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I really don't understand why the getMyClass2 method below cannot be static, why isn't it valid Java code?

public class MyClass
{
    private class MyClass2
    {
        public String s1 = "";
        public String s2 = "";
    }

    private MyClass2 myClass2;

    private static MyClass2 getMyClass2()
    {
        MyClass2 myClass2 = new MyClass2();
        return myClass2;
    }

    public MyClass()
    {
        myClass2 = getMyClass2();
    }
}
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3 Answers 3

You have to say that the inner class is static because non-static is bound to the instance so it cannot be returned from static method

public class MyClass
{
    private static class MyClass2
    {
        public String s1 = "";
        public String s2 = "";
    }

    private MyClass2 myClass2;

    private static MyClass2 getMyClass2()
    {
        MyClass2 myClass2 = new MyClass2();
        return myClass2;
    }

    public MyClass()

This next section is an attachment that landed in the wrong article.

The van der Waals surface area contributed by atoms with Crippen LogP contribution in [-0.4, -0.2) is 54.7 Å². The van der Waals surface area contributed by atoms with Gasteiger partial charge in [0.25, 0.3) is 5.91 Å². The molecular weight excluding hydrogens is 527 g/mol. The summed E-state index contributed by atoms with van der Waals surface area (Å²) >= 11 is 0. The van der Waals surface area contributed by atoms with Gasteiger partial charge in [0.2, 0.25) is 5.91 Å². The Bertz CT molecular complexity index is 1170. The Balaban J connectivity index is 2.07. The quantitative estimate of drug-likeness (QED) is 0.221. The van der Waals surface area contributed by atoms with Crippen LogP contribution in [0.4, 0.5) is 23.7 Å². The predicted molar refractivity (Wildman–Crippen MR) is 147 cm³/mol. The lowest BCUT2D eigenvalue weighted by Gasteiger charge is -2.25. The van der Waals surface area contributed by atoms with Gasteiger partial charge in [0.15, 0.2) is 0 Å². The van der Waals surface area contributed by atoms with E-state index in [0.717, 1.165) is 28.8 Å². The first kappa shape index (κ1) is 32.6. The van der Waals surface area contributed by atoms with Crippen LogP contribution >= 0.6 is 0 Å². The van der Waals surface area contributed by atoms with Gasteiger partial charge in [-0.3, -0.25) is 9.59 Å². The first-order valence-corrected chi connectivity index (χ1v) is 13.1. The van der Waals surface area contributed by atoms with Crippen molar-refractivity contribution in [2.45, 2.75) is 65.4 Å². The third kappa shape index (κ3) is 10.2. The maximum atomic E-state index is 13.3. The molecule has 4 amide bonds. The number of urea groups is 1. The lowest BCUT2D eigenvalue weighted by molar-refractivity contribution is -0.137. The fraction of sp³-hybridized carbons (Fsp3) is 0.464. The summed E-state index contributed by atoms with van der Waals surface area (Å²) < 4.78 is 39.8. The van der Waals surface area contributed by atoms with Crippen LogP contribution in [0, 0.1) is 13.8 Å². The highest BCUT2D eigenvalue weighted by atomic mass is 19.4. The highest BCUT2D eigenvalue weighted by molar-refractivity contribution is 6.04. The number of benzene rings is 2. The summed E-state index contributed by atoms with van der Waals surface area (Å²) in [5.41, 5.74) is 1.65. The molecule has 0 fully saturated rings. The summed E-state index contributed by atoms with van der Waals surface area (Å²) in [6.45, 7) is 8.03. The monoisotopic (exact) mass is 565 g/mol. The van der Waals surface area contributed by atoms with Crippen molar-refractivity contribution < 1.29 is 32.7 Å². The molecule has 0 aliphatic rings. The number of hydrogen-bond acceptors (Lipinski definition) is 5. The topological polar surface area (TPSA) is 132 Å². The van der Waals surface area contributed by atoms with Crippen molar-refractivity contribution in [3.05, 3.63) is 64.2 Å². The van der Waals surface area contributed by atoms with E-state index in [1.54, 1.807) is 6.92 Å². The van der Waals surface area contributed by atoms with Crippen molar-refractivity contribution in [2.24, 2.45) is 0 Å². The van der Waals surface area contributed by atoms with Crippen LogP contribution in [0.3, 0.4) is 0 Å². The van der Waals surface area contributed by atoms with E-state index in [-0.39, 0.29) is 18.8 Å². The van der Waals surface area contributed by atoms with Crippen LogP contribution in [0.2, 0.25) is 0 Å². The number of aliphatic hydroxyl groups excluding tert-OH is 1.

{
        myClass2 = getMyClass2();
    }
}
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+1 for showing static inner class –  Flexo Oct 30 '10 at 13:59
1  
Is there a reason why inner classes are not static by default? –  AOO Oct 30 '10 at 15:37
    
@AOO I don't think there's actually much use for them –  Flexo Oct 30 '10 at 15:53

The (non static) inner class instances are always associated with an instance of the class they are contained within. The static method will be called without reference to a specific instance of MyClass, therefore if it created an instance of MyClass2 there would be no instance of MyClass for it to be associated to.

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1  
They aren't always associated with the instance, only when they aren't static –  Gaim Oct 30 '10 at 13:59
    
Thanks, clarified that in my text. –  Flexo Oct 30 '10 at 14:01
1  
@Gaim: inner classes are never static. They're to be called nested classes. –  BalusC Oct 30 '10 at 14:02
    
@BalusC Okey, I am sorry for bad terminology. –  Gaim Oct 30 '10 at 14:04
    
Thanks all, I learned from this question despite knowing the answer to what the OP asked :) –  Flexo Oct 30 '10 at 14:10

Yes,

because 99% of the time you don't want them static ;D

A static "nested" class is nothing more than a "top level" class that is defined inside of another class. If the static class MyClass2 in the example above would be public, you simply could say new MyClass.MyClass2(); In case of a normal "inner class" you would hav to say that to an object, not to the class MyClass: MyClass some = new MyClass() and then something like new some.MyClass2() (I forgot the exact syntax).

Regards

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